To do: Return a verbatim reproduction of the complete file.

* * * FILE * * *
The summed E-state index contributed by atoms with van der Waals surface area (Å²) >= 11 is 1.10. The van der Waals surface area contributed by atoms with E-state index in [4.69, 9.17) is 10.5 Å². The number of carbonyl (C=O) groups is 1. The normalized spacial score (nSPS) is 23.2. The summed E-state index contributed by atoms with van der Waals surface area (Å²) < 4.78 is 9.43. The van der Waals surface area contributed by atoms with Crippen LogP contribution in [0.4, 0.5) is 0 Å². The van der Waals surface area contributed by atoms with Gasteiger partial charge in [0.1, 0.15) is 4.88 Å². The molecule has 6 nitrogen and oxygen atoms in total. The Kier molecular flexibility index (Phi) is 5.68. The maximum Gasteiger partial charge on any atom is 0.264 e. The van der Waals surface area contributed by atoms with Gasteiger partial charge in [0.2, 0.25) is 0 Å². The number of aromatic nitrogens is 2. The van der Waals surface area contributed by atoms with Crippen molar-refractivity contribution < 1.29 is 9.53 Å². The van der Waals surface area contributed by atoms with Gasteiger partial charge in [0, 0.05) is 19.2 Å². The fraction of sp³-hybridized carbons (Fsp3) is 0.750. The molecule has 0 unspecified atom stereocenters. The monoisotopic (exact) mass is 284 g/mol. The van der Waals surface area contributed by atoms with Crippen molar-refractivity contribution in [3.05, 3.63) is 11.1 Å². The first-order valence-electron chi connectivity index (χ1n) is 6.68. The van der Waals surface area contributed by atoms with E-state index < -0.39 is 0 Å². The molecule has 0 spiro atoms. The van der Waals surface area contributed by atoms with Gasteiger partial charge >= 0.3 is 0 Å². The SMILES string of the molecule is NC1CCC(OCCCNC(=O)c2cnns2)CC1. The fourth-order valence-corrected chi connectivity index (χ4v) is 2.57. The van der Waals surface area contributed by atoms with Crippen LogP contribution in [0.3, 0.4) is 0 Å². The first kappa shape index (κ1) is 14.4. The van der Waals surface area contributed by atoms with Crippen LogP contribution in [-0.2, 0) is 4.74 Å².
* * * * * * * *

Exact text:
The summed E-state index contributed by atoms with van der Waals surface area (Å²) >= 11 is 1.10. The van der Waals surface area contributed by atoms with E-state index in [4.69, 9.17) is 10.5 Å². The number of carbonyl (C=O) groups is 1. The normalized spacial score (nSPS) is 23.2. The summed E-state index contributed by atoms with van der Waals surface area (Å²) < 4.78 is 9.43. The van der Waals surface area contributed by atoms with Crippen LogP contribution in [0.4, 0.5) is 0 Å². The van der Waals surface area contributed by atoms with Gasteiger partial charge in [0.1, 0.15) is 4.88 Å². The molecule has 6 nitrogen and oxygen atoms in total. The Kier molecular flexibility index (Phi) is 5.68. The maximum Gasteiger partial charge on any atom is 0.264 e. The van der Waals surface area contributed by atoms with Gasteiger partial charge in [0.2, 0.25) is 0 Å². The number of aromatic nitrogens is 2. The van der Waals surface area contributed by atoms with Crippen molar-refractivity contribution < 1.29 is 9.53 Å². The van der Waals surface area contributed by atoms with Gasteiger partial charge in [0, 0.05) is 19.2 Å². The fraction of sp³-hybridized carbons (Fsp3) is 0.750. The molecule has 0 unspecified atom stereocenters. The monoisotopic (exact) mass is 284 g/mol. The van der Waals surface area contributed by atoms with Crippen molar-refractivity contribution in [3.05, 3.63) is 11.1 Å². The first-order valence-electron chi connectivity index (χ1n) is 6.68. The van der Waals surface area contributed by atoms with E-state index < -0.39 is 0 Å². The molecule has 0 spiro atoms. The van der Waals surface area contributed by atoms with Gasteiger partial charge >= 0.3 is 0 Å². The SMILES string of the molecule is NC1CCC(OCCCNC(=O)c2cnns2)CC1. The fourth-order valence-corrected chi connectivity index (χ4v) is 2.57. The van der Waals surface area contributed by atoms with Crippen LogP contribution in [0.3, 0.4) is 0 Å². The first kappa shape index (κ1) is 14.4. The van der Waals surface area contributed by atoms with Crippen LogP contribution in [-0.2, 0) is 4.74 Å².